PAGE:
We live in an era of true technology paradox: Business leaders can’t delegate I.T. oversight—but few executives want to become I.T. experts.
The C-level leader’s path to success has changed. Different times, and different circumstances, require different leadership skills. Today executives must focus on technology in a way previous generations of leaders never did. Instead of relegating all things technology to an I.T. manager, executives are now responsible for rewiring business legacies for digital success. This has caused many businesses to add CIO or CTO roles to their executive teams; however, not all small-and-medium businesses have the budget to add these roles. Even still, organizations must embrace the fact that technology is no longer a small part of the larger organizational framework – it is an essential ingredient to business success.
While leaders today may utilize technology as a modern “necessary evil,” many continue to struggle to understand the digital worldview needed for long-term sustainability. In the late 1980s and early 1990s, I.T. leadership was logical, detail-oriented, and sequential. In 2020, the web of opportunities continues to widen. It isn’t enough to follow strategic paths to success. Streamlined business strategies matter, but leaders need a deeper understanding.
The modern executive and technology
Technology departments aren’t parochial and rigid anymore. At today’s most successful growth-oriented organizations, in fact, C-level leaders make and understand I.T. decisions. They need to respond quickly to new challenges, often adopting real-time solutions to ever-expanding opportunities – which was exacerbated with the 2020 pandemic. Technology is an integral part of business operations – from security, to collaboration tools, and now remote work capabilities, every part of your business involves technology in some way.
According to McKinsey Digital, many businesses have seen an improvement in financial performance after focusing on technology within the overall business strategy. When CEOs and other CXOs make it a priority to have effective, efficient I.T., it pays dividends for their overall growth. Sixty-eight percent of CEOs interviewed in a 2019 KMPG International study said that they were focusing on placing capital investment in new technology.
As we have seen with the 2020 pandemic, tomorrow’s leaders must operate in an environment of heightened uncertainty—and quickly. The leadership competencies required to lead successfully throughout the next decade prioritize lateral thinking, agility, cultural understanding, and even emotional intelligence. Innovative growth isn’t a tech-only game. It’s a comprehensive ideology that combines digital expertise and classic business tactics.
Technology paradox: I.T. oversight without I.T. expertise
And there’s the technology paradox again: I.T. oversight is a C-level responsibility, but business leaders shouldn’t have to become I.T. experts to run a non-I.T. company. An oversight program can be challenging to implement. That’s because technology changes rapidly. The subject matter is complex. And experts routinely use jargon.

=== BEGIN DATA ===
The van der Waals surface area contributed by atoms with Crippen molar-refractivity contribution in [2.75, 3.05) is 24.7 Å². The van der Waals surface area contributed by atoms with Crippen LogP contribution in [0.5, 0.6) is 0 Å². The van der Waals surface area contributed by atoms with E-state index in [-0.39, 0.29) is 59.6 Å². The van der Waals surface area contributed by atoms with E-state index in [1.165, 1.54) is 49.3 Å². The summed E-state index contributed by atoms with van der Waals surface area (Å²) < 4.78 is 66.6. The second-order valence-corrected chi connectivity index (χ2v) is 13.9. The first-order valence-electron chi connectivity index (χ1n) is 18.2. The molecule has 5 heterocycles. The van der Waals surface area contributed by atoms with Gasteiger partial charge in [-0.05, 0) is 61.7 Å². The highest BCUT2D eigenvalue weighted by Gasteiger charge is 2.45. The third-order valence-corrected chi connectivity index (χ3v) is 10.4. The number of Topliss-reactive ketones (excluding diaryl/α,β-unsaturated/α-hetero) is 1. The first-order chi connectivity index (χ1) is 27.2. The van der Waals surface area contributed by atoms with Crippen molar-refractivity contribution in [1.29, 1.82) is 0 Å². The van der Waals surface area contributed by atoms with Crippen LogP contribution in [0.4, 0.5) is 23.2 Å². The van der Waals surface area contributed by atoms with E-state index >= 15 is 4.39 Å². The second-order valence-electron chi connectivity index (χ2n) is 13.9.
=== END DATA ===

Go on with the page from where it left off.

Five years ago these factors resulted in an I.T. “confidence gap,” despite the fact that many executive boards spend a considerable amount of time discussing I.T. For example, the 2015 PwC Annual Corporate Directors Survey found that only one-fourth of directors strongly believe their company’s I.T. strategy is supported by an adequate understanding of I.T.
Now, five years later, CEOs have engaged their I.T. leadership at a higher rate to help with business strategy. According to the Deloitte–WSJ Intelligence report, 50% of CEOs see their I.T. leaders (in this case the CIO) as the key driver of business strategy in the next 3-5 years. However, that still leaves 50% of the CEOs – only from this study – that are engaging I.T. leadership at this level. Whether your organization has someone on staff in this role, or you work with a third-party to cover this expertise for your organization, it’s important to bring them into the overall business strategy conversations. Your financial performance will see positive impacts.
Businesses are becoming more reliant on technology to gain a competitive advantage, but technology can also disrupt operations. This is why having a strong I.T. team that can act as a liaison to C-levels is vitally important. Large companies typically build this team in-house; however, to share costs and resources, SMB gain access to a large array of technology experts by working with a Managed I.T. services provider. These organizations understand how important it is that the management team comprehend and leverage I.T. to help grow their business.
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Technology cannot be ignored in the modern business landscape. It is up to today’s executives to have a strategy to keep up.
Editor’s Note: This post was originally published in 2017 and has since been updated for accuracy and relevance.